Aiken resident Jennifer Matheson is no stranger to the Pony World Championships.
The upper level combined driver has been to 10 Pony World Championships, either to support the U.S. team or as a competitor. Matheson qualified for this year’s world championships, which will be held Oct. 30 to Nov. 3 in Pau, France. Matheson won the National Pair Pony Championship at the Southern Pines CDE in April, having previously won the title in 2010 and 2011. Matheson will be joined by another Aiken resident on the U.S. team, Wendy O’Brien, in the quest for a medal.
Her outstanding team of ponies have had the last two months off, and went back into work Wednesday, June 12, in preparation for this fall’s world championships.
It can be a challenge keeping the ponies at their best, being that the bulk of the combined driving events are in the winter, said Matheson.
“We don’t have enough competitions leading up to the world championships to sort of fine tune or tweak the ponies,” said Matheson.
The ability to maintain one’s focus prior to the competition, and during the event itself provides its own set of challenges.
“The last go around, we were in Germany with our coach,” said Matheson. “We were at his facility every day, and that’s (the world championship) all we talked about. We didn’t have to focus on all of the other things we do in life, like our houses and yards. Our focus was on driving and preparing.”
An emphasis was placed on training exercises, said Matheson. It gave the team an opportunity to bond as they had a chance to watch and encourage one another, while providing insightful feedback. The drivers are in the process of making their final adjustments before the competition.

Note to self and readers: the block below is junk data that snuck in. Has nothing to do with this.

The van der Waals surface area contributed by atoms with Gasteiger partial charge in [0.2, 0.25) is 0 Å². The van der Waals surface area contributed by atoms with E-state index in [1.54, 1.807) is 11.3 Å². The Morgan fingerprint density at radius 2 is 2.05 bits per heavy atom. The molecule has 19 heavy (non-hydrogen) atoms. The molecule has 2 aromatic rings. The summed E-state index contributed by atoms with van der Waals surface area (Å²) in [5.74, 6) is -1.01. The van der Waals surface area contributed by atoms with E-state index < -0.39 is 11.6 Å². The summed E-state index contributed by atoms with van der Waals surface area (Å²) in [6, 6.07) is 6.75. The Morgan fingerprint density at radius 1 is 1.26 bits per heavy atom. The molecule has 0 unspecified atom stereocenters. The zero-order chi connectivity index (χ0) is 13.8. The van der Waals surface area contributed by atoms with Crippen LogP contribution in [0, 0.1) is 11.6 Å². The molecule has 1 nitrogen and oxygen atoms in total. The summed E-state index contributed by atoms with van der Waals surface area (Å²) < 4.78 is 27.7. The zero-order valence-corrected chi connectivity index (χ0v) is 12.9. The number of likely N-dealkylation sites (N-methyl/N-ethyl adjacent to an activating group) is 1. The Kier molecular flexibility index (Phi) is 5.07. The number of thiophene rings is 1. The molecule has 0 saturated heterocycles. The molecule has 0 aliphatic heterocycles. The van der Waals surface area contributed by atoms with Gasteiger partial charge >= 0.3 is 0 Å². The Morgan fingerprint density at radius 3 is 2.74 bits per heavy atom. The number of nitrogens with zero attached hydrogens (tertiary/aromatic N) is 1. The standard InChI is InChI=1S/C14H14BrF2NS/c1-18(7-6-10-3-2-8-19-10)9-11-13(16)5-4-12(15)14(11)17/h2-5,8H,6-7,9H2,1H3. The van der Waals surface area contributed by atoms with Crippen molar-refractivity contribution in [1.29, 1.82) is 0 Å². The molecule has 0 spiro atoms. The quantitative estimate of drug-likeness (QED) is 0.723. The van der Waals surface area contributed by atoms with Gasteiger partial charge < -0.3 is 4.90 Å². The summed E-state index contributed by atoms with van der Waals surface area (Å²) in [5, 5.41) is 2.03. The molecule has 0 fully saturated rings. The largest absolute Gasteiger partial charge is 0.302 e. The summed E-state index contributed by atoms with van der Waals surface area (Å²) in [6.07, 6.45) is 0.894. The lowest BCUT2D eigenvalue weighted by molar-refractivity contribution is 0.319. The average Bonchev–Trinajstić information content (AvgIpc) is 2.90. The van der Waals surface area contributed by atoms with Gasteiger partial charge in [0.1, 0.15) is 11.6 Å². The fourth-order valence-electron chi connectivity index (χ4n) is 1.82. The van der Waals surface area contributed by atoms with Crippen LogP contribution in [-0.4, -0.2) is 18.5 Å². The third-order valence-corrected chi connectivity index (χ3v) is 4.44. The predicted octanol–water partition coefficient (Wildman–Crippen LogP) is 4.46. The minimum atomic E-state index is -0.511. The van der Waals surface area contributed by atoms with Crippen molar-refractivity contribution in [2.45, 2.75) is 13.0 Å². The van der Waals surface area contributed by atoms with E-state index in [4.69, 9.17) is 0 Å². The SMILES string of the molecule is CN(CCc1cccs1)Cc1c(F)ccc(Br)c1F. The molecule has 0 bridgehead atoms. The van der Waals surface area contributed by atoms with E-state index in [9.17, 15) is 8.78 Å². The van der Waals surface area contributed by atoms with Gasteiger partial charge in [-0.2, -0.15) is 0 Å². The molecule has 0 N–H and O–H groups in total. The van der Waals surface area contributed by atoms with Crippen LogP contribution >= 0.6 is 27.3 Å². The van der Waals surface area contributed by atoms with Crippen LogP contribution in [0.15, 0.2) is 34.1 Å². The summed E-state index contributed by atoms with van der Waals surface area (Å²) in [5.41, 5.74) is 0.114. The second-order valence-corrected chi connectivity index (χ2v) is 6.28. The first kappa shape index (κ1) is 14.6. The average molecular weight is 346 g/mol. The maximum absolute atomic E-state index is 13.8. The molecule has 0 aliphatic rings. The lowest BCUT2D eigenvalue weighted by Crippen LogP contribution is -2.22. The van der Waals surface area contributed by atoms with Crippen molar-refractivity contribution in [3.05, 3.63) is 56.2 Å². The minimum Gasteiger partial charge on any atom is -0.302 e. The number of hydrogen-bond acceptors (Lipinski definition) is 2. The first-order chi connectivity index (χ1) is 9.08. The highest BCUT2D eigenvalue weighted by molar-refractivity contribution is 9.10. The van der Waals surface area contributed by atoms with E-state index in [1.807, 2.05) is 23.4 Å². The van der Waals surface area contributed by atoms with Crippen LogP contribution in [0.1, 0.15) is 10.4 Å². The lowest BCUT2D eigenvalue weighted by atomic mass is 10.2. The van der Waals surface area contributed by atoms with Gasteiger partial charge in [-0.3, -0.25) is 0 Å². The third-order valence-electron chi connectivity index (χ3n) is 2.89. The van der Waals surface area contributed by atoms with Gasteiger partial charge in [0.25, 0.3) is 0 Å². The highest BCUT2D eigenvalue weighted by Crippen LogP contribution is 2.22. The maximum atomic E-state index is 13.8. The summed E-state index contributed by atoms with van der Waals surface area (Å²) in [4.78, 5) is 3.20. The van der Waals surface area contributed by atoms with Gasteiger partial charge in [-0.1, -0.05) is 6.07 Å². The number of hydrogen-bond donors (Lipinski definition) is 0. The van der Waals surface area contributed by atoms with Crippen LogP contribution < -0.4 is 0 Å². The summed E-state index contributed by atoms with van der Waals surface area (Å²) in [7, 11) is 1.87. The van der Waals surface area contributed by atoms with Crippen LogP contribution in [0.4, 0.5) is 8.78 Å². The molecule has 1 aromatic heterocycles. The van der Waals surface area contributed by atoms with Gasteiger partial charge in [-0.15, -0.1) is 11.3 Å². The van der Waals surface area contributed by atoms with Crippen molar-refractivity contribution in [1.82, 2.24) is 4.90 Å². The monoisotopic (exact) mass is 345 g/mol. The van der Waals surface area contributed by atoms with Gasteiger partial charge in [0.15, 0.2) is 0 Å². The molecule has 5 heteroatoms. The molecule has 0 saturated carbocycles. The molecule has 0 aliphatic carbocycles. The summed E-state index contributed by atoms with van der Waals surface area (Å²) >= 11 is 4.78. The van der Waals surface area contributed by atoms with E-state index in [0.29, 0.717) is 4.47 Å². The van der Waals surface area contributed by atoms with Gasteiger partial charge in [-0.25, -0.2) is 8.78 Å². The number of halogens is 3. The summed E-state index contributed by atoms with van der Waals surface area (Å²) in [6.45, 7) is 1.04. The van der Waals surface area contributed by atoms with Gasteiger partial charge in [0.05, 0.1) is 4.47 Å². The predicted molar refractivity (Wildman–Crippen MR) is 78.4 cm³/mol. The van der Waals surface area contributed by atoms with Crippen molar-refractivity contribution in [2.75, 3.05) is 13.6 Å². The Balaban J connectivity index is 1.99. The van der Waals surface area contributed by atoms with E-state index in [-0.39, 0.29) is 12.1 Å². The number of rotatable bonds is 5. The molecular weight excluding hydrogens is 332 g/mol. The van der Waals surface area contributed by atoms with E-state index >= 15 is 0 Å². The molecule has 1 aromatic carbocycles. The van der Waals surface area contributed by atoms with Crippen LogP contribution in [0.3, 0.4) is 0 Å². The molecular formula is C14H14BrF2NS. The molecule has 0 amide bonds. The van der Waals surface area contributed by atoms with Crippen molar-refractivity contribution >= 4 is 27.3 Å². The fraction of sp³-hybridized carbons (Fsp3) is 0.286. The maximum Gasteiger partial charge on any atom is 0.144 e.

“I think it’s very important when you get to a certain level,” said Matheson, about the feedback from the other drivers. “You really need that experienced eye to help you get there.”
The atmosphere at the world championships is far different from that of other CDEs, said Matheson. Those who are participating in the event have earned the right to be there, and the athletes have great respect for each other. When watching one another, it provides them with a chance to gauge their ability as to where they stand in relation to the other drivers.
“The world championships are so unlike the competitions in this country, where our advanced divison is small,” said Matheson. “It’s fun to go and watch the other competitors when you’re not preparing for your part in the competition.”
However, it’s extremely important for the ponies to have some variety in their training routine, to keep their minds fresh as they prepare for competition at the elite level. Drivers often find themselves placing an emphasis on dressage as it provides a strong basic foundation for the marathon and the cones phases.